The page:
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Honeybees fly near Hennepin, Ill., on July 3, 2014.Daniel Acker/Bloomberg

As this year's U.S. presidential election demonstrates, no matter how hard political leaders campaign, they rarely command universal support. Honeybees do it differently. To maintain social order, the queen bee is the undisputed centre of attention while workers subordinate their individual interests, including their ability to reproduce, in service to the hive.

Now researchers at Western University in London, Ont., say they have uncovered a clue to the genetic basis of the honeybee's extraordinary social organization, which may have developed from genes shared with distantly related insects that are not social. The finding offers a new window on bee evolution and reveals a potentially useful trigger that may one day be used to coax other insects to shut down their reproduction just as worker bees do.

Honeybees have long fascinated scientists who study the biological basis of social behaviour, because the division of roles within a bee colony can only emerge through an indirect type of evolution in which individuals dispense with their own reproductive fitness in order to enhance the ability of a related individual to produce more young.

"Evolutionary theory implies the existence of specific genes in honeybees for this form of altruism, but no one has ever found those genes before," said Graham Thompson, the senior scientist on the study, which was published on Oct. 27 in the open access journal Scientific Reports.

One obstacle is that the honeybee genome is not understood well enough to test which genes are related to which function. Together with Alison Camiletti, then a Ph.D. student in his lab, Dr. Thompson decided to see if the fruit fly, a completely different insect that has been exhaustively studied by geneticists, might offer some clues.

They first needed to find a way to shut down fruit fly reproduction. In honeybees, the queen bee produces a pheromone that causes worker bees, who are all female, to turn off their ovaries and become sterile. When a colleague casually suggested exposing fruit flies to the same pheromone, Dr. Thompson was skeptical. After all, fruit flies and bees are separated by roughly 100 million years of evolution along different insect lineages.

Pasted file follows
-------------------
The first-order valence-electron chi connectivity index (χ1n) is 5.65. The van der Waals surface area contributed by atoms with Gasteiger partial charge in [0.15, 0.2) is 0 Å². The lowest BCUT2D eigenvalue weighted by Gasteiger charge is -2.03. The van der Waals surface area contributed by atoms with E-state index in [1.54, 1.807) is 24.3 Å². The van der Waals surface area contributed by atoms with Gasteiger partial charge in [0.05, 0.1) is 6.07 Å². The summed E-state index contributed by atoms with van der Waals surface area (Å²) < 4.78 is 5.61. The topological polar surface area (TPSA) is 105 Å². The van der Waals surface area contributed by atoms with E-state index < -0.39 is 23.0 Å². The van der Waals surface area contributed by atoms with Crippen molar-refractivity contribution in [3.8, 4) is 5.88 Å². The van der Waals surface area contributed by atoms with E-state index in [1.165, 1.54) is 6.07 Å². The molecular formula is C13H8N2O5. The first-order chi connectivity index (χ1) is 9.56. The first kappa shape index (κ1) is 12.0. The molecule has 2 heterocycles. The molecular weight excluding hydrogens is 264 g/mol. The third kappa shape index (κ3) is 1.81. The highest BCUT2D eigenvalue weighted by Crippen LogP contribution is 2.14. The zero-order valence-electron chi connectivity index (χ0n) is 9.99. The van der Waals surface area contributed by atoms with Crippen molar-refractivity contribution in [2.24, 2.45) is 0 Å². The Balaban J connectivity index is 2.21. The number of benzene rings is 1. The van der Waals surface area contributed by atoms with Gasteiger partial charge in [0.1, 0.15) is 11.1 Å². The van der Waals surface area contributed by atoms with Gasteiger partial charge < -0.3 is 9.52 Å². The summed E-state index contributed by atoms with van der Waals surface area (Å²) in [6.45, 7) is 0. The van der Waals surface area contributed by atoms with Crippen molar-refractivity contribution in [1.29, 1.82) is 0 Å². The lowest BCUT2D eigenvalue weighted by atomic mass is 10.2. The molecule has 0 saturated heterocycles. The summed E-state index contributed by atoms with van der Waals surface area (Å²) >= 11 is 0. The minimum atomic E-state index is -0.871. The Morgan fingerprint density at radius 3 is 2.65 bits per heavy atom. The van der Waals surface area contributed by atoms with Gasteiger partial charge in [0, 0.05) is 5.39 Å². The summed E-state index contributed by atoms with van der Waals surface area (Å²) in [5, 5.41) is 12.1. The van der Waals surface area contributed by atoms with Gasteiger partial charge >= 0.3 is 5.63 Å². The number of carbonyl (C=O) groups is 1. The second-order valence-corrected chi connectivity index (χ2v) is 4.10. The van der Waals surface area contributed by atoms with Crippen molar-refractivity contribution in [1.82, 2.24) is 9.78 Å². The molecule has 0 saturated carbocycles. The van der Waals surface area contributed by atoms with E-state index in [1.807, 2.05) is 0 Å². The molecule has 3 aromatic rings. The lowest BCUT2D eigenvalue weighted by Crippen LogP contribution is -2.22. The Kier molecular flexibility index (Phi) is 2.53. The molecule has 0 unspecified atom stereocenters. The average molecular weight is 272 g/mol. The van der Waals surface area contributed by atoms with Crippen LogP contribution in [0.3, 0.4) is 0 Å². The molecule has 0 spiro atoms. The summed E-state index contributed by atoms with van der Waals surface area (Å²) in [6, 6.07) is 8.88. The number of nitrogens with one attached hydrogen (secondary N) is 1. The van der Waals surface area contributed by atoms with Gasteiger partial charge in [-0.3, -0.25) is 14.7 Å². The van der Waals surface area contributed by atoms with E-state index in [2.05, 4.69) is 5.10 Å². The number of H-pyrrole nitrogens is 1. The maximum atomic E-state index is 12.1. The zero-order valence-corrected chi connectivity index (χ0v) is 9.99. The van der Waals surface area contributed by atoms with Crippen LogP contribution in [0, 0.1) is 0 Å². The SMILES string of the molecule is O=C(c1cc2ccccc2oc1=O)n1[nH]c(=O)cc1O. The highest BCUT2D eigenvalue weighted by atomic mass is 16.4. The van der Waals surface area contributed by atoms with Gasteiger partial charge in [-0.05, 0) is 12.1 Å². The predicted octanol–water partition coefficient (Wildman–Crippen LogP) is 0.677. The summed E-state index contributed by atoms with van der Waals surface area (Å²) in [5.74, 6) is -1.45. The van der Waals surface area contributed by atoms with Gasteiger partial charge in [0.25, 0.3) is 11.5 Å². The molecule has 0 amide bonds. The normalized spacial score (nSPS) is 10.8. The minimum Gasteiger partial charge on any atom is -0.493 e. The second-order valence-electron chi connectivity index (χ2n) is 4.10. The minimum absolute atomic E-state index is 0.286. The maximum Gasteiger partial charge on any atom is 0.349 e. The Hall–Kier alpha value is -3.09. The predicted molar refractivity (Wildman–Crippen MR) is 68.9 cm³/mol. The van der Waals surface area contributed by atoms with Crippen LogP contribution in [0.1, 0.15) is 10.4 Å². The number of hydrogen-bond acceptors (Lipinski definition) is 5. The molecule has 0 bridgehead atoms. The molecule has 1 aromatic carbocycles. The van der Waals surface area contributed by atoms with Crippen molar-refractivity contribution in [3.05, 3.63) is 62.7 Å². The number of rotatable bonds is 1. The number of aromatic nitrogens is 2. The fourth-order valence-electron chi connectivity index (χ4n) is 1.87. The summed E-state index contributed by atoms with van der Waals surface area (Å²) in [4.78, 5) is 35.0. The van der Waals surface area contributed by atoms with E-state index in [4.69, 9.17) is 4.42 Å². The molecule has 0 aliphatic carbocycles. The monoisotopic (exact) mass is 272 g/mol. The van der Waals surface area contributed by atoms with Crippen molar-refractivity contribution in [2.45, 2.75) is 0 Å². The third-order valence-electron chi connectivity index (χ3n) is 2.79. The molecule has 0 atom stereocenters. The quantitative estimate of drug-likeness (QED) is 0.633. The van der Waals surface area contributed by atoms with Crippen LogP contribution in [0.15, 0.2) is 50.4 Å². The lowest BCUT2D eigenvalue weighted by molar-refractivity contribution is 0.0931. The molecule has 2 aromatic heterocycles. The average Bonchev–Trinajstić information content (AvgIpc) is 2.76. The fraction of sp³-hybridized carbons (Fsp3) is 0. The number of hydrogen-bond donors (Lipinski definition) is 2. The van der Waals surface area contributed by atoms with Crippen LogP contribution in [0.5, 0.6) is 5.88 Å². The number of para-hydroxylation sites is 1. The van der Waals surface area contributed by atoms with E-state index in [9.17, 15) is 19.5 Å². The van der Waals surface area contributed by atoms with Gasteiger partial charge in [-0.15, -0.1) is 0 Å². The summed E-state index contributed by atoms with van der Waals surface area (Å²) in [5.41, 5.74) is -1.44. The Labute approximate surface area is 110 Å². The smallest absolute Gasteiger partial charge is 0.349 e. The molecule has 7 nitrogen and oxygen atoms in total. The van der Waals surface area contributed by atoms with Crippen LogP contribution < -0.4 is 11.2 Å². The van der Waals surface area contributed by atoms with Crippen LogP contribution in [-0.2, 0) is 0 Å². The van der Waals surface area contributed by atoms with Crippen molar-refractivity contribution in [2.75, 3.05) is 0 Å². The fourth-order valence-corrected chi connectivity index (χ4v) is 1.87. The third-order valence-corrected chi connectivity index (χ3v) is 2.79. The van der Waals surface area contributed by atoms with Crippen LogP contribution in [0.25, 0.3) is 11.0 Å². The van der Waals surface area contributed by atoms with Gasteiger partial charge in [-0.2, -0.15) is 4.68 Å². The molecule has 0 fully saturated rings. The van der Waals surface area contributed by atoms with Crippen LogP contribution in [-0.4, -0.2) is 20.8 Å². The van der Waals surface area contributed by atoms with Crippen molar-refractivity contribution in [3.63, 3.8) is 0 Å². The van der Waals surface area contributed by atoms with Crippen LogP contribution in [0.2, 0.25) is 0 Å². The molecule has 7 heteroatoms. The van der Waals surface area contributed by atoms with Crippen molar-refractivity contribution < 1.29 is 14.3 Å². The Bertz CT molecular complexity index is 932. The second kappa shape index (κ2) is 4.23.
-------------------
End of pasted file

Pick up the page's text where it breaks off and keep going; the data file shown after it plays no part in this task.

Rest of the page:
Dr. Camiletti decided to try it anyway, and to the team's surprise, the pheromone worked. When exposed to it, female fruit flies lost their ability to lay eggs. She then proceeded to track down which genes were behind the fruit flies' response to the pheromone signal and found that the same genes are also present in honeybees.

Dr. Thompson is now working on ways to silence those genes in honeybees. He predicts the result will affect workers' social behaviour in the presence of a queen.

Amro Zayed, an expert in bee genetics at York University who was not involved in the Western study, called the work "a good first step because it suggests that the genetic machinery that ties pheromone perception and reproductive status is ancient."

However, he cautioned that there are several hundred genes in honeybees that are not shared with fruit flies, likely including many that play a role in bee behaviour.

Dr. Thompson agreed. "Bees are bees and flies are flies," he said. "But amazingly, they do share some core hardware and the building blocks are comparable between the two."

As to what that may say about the core hardware of Republicans and Democrats, Dr. Thompson would not venture to guess. But the conditions that led some insects, such as bees and ants, to form highly organized societies may broadly parallel the various evolutionary pressures that have shaped how humans interact with one another, including tradeoffs between individual and social well-being.